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Biocompatibility and Retention of Antimicrobial Activity in a Human Clinical Trial

A prospective, randomized, double-masked, contralateral, 1-day clinical trial was conducted using melimine-coated and control contact lenses. The participants’ comfort, dryness, and lens awareness with lenses and corneal health were evaluated, and the lenses were collected on completion of the study to determine the retention of antimicrobial activity.

Seventeen participants were enrolled to demonstrate a statistically significant difference in corneal staining score of 0.5 ± 0.7 at the 5% level of significance and 80% power. The study was approved by the Human Research Ethics Committee of the University of New South Wales and followed the tenets of the Declaration of Helsinki 1975, as amended in 2000, including local regulations as applicable such as Therapeutic Goods Administration, Australia. The clinical trial was conducted under the clinical trial notification scheme following the regulations of the Therapeutic Goods (Medical Devices) Regulations 2000. The clinical trial was registered in the publicly accessible Australian New Zealand Clinical Trial Registry (trial ID ACTRN 12613000369729).

Inclusion criteria required participants to be older than 18 years, in good health, not taking any medications, and correctable vision to 6/12 or better in each eye; both experienced and non–contact lens wearers were included in the study. Exclusion criteria were any preexisting ocular irritation; injury or condition (including infection or disease) of the cornea, conjunctiva, or eyelids that would preclude contact lens fitting and safe wearing of contact lenses; any systemic disease; eye surgery; systemic or topical medication up to 12 weeks before or during the trial that may adversely affect ocular health; and/or being pregnant or having had corneal refractive surgery.

Subjects were recruited from the subject population at Brien Holden Vision Institute and School of Optometry and Vision Science, University of New South Wales. Participants were screened for general clinical trial suitability by way of a routine eye examination that included refraction, visual acuity, and general eye health. Informed consent was obtained from all the participants before the trial.

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Study Visits and Clinical Techniques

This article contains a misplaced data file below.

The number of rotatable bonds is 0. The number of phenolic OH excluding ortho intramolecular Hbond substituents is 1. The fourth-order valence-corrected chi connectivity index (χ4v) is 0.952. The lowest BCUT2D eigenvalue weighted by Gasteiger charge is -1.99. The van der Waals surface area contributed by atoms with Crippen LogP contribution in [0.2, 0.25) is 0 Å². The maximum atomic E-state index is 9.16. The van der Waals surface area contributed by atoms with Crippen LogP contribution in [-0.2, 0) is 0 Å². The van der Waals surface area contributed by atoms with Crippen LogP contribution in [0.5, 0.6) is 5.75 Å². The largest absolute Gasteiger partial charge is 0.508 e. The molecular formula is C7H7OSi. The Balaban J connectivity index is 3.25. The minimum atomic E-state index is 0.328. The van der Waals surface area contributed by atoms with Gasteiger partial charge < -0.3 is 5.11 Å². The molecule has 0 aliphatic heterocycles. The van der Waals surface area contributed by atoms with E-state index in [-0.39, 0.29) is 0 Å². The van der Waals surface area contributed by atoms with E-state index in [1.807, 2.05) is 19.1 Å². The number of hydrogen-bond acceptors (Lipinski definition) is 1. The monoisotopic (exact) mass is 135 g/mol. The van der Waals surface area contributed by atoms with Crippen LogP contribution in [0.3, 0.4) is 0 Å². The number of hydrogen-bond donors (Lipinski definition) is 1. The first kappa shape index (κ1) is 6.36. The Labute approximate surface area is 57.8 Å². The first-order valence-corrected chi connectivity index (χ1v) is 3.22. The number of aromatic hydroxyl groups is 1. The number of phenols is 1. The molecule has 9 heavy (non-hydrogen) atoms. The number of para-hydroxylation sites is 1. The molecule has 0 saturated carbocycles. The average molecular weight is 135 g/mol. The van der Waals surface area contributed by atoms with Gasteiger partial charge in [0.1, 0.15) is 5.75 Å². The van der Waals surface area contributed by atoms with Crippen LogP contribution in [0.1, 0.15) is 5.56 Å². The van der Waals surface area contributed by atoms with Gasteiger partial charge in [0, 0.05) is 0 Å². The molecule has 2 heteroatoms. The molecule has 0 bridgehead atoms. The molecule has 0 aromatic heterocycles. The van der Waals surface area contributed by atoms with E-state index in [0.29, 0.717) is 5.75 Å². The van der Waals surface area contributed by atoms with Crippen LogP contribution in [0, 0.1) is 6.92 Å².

A baseline visit was conducted to assess the suitability of the participants, and baseline measurements were taken for the trial. A total of four visits were undertaken: lens dispensing (visit 1), lens collection after 8 hours (visit 2), and follow-ups after 1 and 4 weeks. Because both the follow-up visits included no assigned contact lens wear, participants were free to wear own lenses or glasses if needed. A follow-up visit after 4 weeks was conducted to rule out any delayed toxicity of melimine-coated lenses.

Visual acuity was measured at each visit using computer letter charts.25 Slit lamp biomicroscopy (Zeiss SL-120, Carl Zeiss Meditec, Jena, Germany) was performed by a single masked observer. All the clinical grading was conducted using the CCLRU26 grading scales (0 to 4 units) interpolated into 0.1 increments. Bulbar and limbal redness, palpebral redness and roughness, and corneal and conjunctival staining were assessed at all visits. Examination of corneal and conjunctival staining and lens-induced conjunctival indentation was conducted with fluorescein (Fluorets ophthalmic strips, 1 mg; Chauvin Pharmaceuticals Ltd) with the help of Wratten no. 12 filter (Bausch & Lomb, Rochester, NY) in conjunction with cobalt blue filter. Examination with fluorescein was conducted before and after contact lens wear in the lens dispensing and collection visit, respectively. Type, extent, and density of corneal staining were recorded in each of the five corneal zones according to the CCLRU staining criteria,26 as shown in Fig. 1. Fluorescein was carefully washed from the eyes completely before the lens insertion. Lenses were inserted and removed using aseptic gloves (DermaClean Sterile, Ansell Ltd, Richmond, Australia). Lens surface deposits and wetting, back surface debris, centration, tightness, fluting, primary gaze movement and gaze lag, corneal coverage, and overall acceptance were assessed at the lens dispensing and collection visits. Slit lamp photographs were taken using a Nikon photographic slit lamp (Nikon FS-3V; Nikon, Tokyo, Japan), which provided up to 32× magnification. Subjects were asked to rate the comfort of the lenses based on their overall impression of ocular comfort, ocular dryness, lens awareness, and lens edge awareness at the time of contact lens collection using a 1 to 10 scale using whole number steps (1 = very uncomfortable, dry, or aware; 10 = comfortable, not dry, or not aware). Participants were asked for the preference of either eye (forced preference: either right or left eye) based on contact lens wear experience. After wear, lenses were collected in glass vials containing 2 mL of sterile PBS.

FIGURE 1

FIGURE 1

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Retention of Antimicrobial Activity